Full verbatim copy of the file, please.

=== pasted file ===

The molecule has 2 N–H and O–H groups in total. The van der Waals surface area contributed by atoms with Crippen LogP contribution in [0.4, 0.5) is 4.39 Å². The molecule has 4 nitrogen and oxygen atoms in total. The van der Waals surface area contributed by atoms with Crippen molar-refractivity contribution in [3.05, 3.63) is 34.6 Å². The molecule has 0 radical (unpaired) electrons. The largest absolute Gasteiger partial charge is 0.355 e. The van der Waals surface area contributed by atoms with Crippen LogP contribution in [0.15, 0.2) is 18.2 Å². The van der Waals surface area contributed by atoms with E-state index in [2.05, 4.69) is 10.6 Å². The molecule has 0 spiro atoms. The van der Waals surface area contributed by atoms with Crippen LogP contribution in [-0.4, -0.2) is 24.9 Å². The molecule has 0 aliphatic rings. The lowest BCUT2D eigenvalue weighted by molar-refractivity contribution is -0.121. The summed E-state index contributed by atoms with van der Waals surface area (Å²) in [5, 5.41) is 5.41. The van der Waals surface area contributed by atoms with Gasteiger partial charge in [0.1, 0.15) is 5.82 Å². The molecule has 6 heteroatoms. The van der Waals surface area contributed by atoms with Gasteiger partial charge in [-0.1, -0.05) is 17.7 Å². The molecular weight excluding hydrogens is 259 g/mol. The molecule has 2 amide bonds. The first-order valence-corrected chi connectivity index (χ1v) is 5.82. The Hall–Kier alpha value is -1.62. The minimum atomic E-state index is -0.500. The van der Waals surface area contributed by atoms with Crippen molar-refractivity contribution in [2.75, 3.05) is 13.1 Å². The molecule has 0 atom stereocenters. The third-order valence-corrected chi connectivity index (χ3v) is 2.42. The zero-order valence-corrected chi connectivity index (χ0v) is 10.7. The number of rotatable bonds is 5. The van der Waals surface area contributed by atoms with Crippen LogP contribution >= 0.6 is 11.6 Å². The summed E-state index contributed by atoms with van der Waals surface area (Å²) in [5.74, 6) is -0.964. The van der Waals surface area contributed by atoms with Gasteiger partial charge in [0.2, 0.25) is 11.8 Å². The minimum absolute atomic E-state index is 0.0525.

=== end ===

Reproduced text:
The molecule has 2 N–H and O–H groups in total. The van der Waals surface area contributed by atoms with Crippen LogP contribution in [0.4, 0.5) is 4.39 Å². The molecule has 4 nitrogen and oxygen atoms in total. The van der Waals surface area contributed by atoms with Crippen molar-refractivity contribution in [3.05, 3.63) is 34.6 Å². The molecule has 0 radical (unpaired) electrons. The largest absolute Gasteiger partial charge is 0.355 e. The van der Waals surface area contributed by atoms with Crippen LogP contribution in [0.15, 0.2) is 18.2 Å². The van der Waals surface area contributed by atoms with E-state index in [2.05, 4.69) is 10.6 Å². The molecule has 0 spiro atoms. The van der Waals surface area contributed by atoms with Crippen LogP contribution in [-0.4, -0.2) is 24.9 Å². The molecule has 0 aliphatic rings. The lowest BCUT2D eigenvalue weighted by molar-refractivity contribution is -0.121. The summed E-state index contributed by atoms with van der Waals surface area (Å²) in [5, 5.41) is 5.41. The van der Waals surface area contributed by atoms with Gasteiger partial charge in [0.1, 0.15) is 5.82 Å². The molecule has 6 heteroatoms. The van der Waals surface area contributed by atoms with Gasteiger partial charge in [-0.1, -0.05) is 17.7 Å². The molecular weight excluding hydrogens is 259 g/mol. The molecule has 2 amide bonds. The first-order valence-corrected chi connectivity index (χ1v) is 5.82. The Hall–Kier alpha value is -1.62. The minimum atomic E-state index is -0.500. The van der Waals surface area contributed by atoms with Crippen molar-refractivity contribution in [2.75, 3.05) is 13.1 Å². The molecule has 0 atom stereocenters. The third-order valence-corrected chi connectivity index (χ3v) is 2.42. The zero-order valence-corrected chi connectivity index (χ0v) is 10.7. The number of rotatable bonds is 5. The van der Waals surface area contributed by atoms with Crippen LogP contribution >= 0.6 is 11.6 Å². The summed E-state index contributed by atoms with van der Waals surface area (Å²) in [5.74, 6) is -0.964. The van der Waals surface area contributed by atoms with Gasteiger partial charge in [0.2, 0.25) is 11.8 Å². The minimum absolute atomic E-state index is 0.0525.